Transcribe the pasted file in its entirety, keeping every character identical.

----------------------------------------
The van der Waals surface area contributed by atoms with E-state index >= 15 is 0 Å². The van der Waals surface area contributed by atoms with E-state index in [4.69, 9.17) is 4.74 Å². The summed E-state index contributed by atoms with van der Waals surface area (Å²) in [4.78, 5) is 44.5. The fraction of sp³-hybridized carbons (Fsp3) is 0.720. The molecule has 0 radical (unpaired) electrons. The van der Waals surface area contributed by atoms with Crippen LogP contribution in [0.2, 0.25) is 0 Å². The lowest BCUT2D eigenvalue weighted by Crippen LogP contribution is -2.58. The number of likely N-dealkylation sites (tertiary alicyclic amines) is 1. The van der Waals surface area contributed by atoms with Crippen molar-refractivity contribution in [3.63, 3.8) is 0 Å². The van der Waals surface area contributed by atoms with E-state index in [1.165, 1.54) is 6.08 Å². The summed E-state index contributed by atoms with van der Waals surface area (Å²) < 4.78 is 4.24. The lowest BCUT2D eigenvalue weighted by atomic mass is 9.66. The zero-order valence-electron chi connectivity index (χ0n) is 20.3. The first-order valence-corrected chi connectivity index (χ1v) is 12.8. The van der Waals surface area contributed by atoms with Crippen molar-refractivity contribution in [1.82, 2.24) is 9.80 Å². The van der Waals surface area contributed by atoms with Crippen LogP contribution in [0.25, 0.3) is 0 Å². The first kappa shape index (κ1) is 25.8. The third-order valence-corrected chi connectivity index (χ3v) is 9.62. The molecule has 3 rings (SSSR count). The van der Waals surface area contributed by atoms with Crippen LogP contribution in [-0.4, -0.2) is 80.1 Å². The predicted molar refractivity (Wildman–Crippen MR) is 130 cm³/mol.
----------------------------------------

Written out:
The van der Waals surface area contributed by atoms with E-state index >= 15 is 0 Å². The van der Waals surface area contributed by atoms with E-state index in [4.69, 9.17) is 4.74 Å². The summed E-state index contributed by atoms with van der Waals surface area (Å²) in [4.78, 5) is 44.5. The fraction of sp³-hybridized carbons (Fsp3) is 0.720. The molecule has 0 radical (unpaired) electrons. The van der Waals surface area contributed by atoms with Crippen LogP contribution in [0.2, 0.25) is 0 Å². The lowest BCUT2D eigenvalue weighted by Crippen LogP contribution is -2.58. The number of likely N-dealkylation sites (tertiary alicyclic amines) is 1. The van der Waals surface area contributed by atoms with Crippen molar-refractivity contribution in [3.63, 3.8) is 0 Å². The van der Waals surface area contributed by atoms with E-state index in [1.165, 1.54) is 6.08 Å². The summed E-state index contributed by atoms with van der Waals surface area (Å²) < 4.78 is 4.24. The lowest BCUT2D eigenvalue weighted by atomic mass is 9.66. The zero-order valence-electron chi connectivity index (χ0n) is 20.3. The first-order valence-corrected chi connectivity index (χ1v) is 12.8. The van der Waals surface area contributed by atoms with Crippen molar-refractivity contribution in [1.82, 2.24) is 9.80 Å². The van der Waals surface area contributed by atoms with Crippen LogP contribution in [0.25, 0.3) is 0 Å². The first kappa shape index (κ1) is 25.8. The third-order valence-corrected chi connectivity index (χ3v) is 9.62. The molecule has 3 rings (SSSR count). The van der Waals surface area contributed by atoms with Crippen LogP contribution in [-0.4, -0.2) is 80.1 Å². The predicted molar refractivity (Wildman–Crippen MR) is 130 cm³/mol.